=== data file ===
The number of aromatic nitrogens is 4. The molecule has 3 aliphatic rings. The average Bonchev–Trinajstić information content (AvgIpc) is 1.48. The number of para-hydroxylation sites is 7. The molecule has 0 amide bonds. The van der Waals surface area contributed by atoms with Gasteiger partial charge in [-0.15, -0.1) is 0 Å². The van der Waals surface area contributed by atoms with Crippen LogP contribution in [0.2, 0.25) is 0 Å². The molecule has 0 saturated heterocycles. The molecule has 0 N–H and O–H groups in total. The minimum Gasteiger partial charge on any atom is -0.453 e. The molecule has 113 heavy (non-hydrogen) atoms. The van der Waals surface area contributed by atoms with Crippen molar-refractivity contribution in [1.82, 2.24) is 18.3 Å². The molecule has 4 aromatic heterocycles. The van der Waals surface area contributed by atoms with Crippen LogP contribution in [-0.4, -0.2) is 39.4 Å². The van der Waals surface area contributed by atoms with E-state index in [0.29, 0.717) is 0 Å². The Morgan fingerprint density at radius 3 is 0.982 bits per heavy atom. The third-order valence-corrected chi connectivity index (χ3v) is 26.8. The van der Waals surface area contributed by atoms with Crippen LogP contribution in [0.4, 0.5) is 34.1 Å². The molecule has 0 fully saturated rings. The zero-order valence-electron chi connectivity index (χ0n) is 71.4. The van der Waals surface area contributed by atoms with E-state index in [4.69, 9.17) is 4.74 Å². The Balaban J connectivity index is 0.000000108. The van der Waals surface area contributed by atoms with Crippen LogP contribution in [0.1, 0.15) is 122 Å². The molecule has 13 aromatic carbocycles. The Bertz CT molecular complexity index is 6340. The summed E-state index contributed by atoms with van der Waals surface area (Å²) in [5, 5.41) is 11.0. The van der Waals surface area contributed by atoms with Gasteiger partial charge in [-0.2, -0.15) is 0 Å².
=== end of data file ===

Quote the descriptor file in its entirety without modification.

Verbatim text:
The number of aromatic nitrogens is 4. The molecule has 3 aliphatic rings. The average Bonchev–Trinajstić information content (AvgIpc) is 1.48. The number of para-hydroxylation sites is 7. The molecule has 0 amide bonds. The van der Waals surface area contributed by atoms with Gasteiger partial charge in [-0.15, -0.1) is 0 Å². The van der Waals surface area contributed by atoms with Crippen LogP contribution in [0.2, 0.25) is 0 Å². The molecule has 0 saturated heterocycles. The molecule has 0 N–H and O–H groups in total. The minimum Gasteiger partial charge on any atom is -0.453 e. The molecule has 113 heavy (non-hydrogen) atoms. The van der Waals surface area contributed by atoms with Crippen molar-refractivity contribution in [1.82, 2.24) is 18.3 Å². The molecule has 4 aromatic heterocycles. The van der Waals surface area contributed by atoms with Crippen LogP contribution in [-0.4, -0.2) is 39.4 Å². The van der Waals surface area contributed by atoms with E-state index in [0.29, 0.717) is 0 Å². The Morgan fingerprint density at radius 3 is 0.982 bits per heavy atom. The third-order valence-corrected chi connectivity index (χ3v) is 26.8. The van der Waals surface area contributed by atoms with Crippen LogP contribution in [0.4, 0.5) is 34.1 Å². The molecule has 0 fully saturated rings. The zero-order valence-electron chi connectivity index (χ0n) is 71.4. The van der Waals surface area contributed by atoms with E-state index in [4.69, 9.17) is 4.74 Å². The Balaban J connectivity index is 0.000000108. The van der Waals surface area contributed by atoms with Crippen LogP contribution in [0.1, 0.15) is 122 Å². The molecule has 13 aromatic carbocycles. The Bertz CT molecular complexity index is 6340. The summed E-state index contributed by atoms with van der Waals surface area (Å²) in [5, 5.41) is 11.0. The van der Waals surface area contributed by atoms with Gasteiger partial charge in [-0.2, -0.15) is 0 Å².